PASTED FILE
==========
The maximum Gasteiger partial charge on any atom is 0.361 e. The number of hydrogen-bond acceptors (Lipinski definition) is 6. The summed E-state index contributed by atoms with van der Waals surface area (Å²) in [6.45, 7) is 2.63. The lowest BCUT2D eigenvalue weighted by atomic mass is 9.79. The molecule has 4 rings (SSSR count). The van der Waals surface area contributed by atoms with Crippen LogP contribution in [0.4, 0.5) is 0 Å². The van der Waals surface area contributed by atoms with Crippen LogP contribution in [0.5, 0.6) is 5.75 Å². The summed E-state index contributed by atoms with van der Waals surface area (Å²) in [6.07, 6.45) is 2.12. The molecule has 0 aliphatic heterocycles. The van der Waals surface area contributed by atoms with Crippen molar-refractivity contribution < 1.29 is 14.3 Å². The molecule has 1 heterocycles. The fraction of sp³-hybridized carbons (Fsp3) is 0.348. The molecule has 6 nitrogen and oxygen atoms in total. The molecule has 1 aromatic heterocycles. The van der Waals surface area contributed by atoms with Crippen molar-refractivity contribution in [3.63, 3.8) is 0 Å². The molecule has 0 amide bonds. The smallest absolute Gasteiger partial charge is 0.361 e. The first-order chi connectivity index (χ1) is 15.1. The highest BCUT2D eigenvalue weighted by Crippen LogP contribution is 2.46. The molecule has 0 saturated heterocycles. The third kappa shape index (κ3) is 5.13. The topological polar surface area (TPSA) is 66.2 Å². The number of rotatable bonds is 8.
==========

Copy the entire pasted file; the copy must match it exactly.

The maximum Gasteiger partial charge on any atom is 0.361 e. The number of hydrogen-bond acceptors (Lipinski definition) is 6. The summed E-state index contributed by atoms with van der Waals surface area (Å²) in [6.45, 7) is 2.63. The lowest BCUT2D eigenvalue weighted by atomic mass is 9.79. The molecule has 4 rings (SSSR count). The van der Waals surface area contributed by atoms with Crippen LogP contribution in [0.4, 0.5) is 0 Å². The van der Waals surface area contributed by atoms with Crippen LogP contribution in [0.5, 0.6) is 5.75 Å². The summed E-state index contributed by atoms with van der Waals surface area (Å²) in [6.07, 6.45) is 2.12. The molecule has 0 aliphatic heterocycles. The van der Waals surface area contributed by atoms with Crippen molar-refractivity contribution < 1.29 is 14.3 Å². The molecule has 1 heterocycles. The fraction of sp³-hybridized carbons (Fsp3) is 0.348. The molecule has 6 nitrogen and oxygen atoms in total. The molecule has 1 aromatic heterocycles. The van der Waals surface area contributed by atoms with Crippen molar-refractivity contribution in [3.63, 3.8) is 0 Å². The molecule has 0 amide bonds. The smallest absolute Gasteiger partial charge is 0.361 e. The first-order chi connectivity index (χ1) is 15.1. The highest BCUT2D eigenvalue weighted by Crippen LogP contribution is 2.46. The molecule has 0 saturated heterocycles. The third kappa shape index (κ3) is 5.13. The topological polar surface area (TPSA) is 66.2 Å². The number of rotatable bonds is 8.